Mystic Lands property owners may have prevailed in court over one issue a few weeks ago, but a majority of the other claims against developer Ami Shinitzky have previously been dismissed.
The Mystic Lands development along the Nantahala River has been controversial since Ami Shinitzky purchased the 35-acre tract for $4.8 million back in 2005.
A Swain County jury sat patiently listening for seven weeks as a room full of lawyers introduced over 400 exhibits, examined and cross examined numerous witnesses and pored over thousands of emails trying to get to the bottom of a dispute between a developer and property owners.
It’s a warmer-than-average January day, the contours of the mountains visible from the highway beneath a thin covering of leafless tree branches under a half-blue sky. A U.S. Forest Service Jeep travels west on U.S. 74, bypassing Franklin and hanging a right for the winding road that leads to Wayah Bald.
The vehicle pauses for a moment as it traverses a valley framed by Wayah’s upward-reaching face. The slope is mottled with patches of darkness that could almost pass for cloud shadows.
Heading west out of Bryson City, just before the highway narrows into a twisting two-lane road, a small, ramshackle hut watches over the crossroads of Southern Appalachia — a last stop before descending into the remote Nantahala Gorge ahead, or the desolate beauty of Fontana Lake to the right.
The shack, wedged between junk cars and a rundown trailer, has seen better days, on a property that has seen better years. But, upon closer inspection, a friendly face sits behind a counter filled with knickknacks and the wafting smell of boiled peanuts.
A destination for paddlers around the world, the Nantahala River is known for its complexity of rapids and consistent waters levels, ensuring a level of competition that can’t be found anywhere else in the United States. The world’s top paddlers will descend on the river for a week of competition, camaraderie and cold water during the 2013 International Canoe Federation’s (ICF) Freestyle World Championships Sept. 2-8.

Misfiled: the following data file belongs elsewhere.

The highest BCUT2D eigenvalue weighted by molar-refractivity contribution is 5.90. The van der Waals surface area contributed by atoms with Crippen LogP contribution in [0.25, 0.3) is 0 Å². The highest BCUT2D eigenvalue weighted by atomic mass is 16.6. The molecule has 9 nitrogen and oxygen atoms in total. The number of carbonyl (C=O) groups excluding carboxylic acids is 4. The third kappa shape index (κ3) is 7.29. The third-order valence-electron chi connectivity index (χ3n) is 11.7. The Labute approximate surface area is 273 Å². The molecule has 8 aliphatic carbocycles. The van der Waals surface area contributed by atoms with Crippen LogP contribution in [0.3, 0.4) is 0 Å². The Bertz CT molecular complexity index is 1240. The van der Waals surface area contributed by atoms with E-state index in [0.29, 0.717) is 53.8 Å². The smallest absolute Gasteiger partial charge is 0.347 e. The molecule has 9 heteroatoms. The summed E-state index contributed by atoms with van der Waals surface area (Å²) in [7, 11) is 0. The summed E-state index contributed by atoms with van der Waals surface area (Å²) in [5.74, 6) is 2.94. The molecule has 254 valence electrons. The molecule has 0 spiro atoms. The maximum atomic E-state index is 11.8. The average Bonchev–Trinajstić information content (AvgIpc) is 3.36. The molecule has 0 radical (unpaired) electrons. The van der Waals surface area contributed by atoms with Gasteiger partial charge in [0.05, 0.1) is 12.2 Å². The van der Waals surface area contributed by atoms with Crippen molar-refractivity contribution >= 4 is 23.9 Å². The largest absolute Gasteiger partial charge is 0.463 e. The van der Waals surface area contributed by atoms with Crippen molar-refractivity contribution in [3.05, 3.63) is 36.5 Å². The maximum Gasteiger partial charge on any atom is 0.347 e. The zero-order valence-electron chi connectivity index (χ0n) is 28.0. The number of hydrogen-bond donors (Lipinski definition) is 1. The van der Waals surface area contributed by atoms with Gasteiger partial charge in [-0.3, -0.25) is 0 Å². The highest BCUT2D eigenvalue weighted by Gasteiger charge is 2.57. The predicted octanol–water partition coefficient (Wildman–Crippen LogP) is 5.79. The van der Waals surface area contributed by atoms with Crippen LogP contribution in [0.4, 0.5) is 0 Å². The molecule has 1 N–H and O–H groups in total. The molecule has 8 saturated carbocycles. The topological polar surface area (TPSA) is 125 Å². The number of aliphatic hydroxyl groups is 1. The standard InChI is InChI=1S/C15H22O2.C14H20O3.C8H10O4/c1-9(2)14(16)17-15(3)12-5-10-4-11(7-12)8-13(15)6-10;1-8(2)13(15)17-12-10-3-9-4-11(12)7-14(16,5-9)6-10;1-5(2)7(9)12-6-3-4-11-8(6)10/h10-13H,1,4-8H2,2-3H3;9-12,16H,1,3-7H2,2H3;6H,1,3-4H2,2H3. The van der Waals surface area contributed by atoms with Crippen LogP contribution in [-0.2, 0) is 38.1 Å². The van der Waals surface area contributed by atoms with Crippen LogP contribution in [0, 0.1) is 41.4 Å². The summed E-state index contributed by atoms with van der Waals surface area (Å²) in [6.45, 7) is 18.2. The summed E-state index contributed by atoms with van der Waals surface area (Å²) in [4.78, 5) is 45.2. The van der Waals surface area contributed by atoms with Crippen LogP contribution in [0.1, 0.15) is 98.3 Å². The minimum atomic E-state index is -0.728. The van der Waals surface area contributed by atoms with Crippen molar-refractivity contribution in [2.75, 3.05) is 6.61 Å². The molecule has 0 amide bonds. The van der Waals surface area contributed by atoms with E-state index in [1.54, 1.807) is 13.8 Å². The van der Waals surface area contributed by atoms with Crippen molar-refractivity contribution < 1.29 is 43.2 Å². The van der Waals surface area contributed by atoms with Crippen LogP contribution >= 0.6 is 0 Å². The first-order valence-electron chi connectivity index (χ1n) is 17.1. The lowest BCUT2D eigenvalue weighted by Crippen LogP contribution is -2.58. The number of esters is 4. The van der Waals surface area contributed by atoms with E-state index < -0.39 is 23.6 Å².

By Tyler Norris Goode • Contributor
Rowan Stuart’s favorite kayak maneuver is called the “Phonics Monkey” and involves spinning the vessel on its bow like a pirouette for a full 360 degrees then flipping the boat end over end.
There’s nothing easy about the trick, but Stuart’s ability to cleanly achieve it at high-level competitions is a big reason she’ll be competing in the Freestyle World Championships, the premier competition for freestyle paddling athletes, that start Sept. 2 in the Nantahala Gorge.
Combining an array of difficult tricks, precision paddling and finely tuned choreography, freestyle kayaking can be described as aquatic gymnastics.
Awards: 2012 World Cup Champion
Day job: Kayak retailer
I was 12 when I started paddling. We had a group of kids doing canoe sports, traveling around and doing competitions. It was really nice to have those trips together. At that time, we all were just starting to race and do rafting, doing small competitions, sometimes winning, sometimes losing.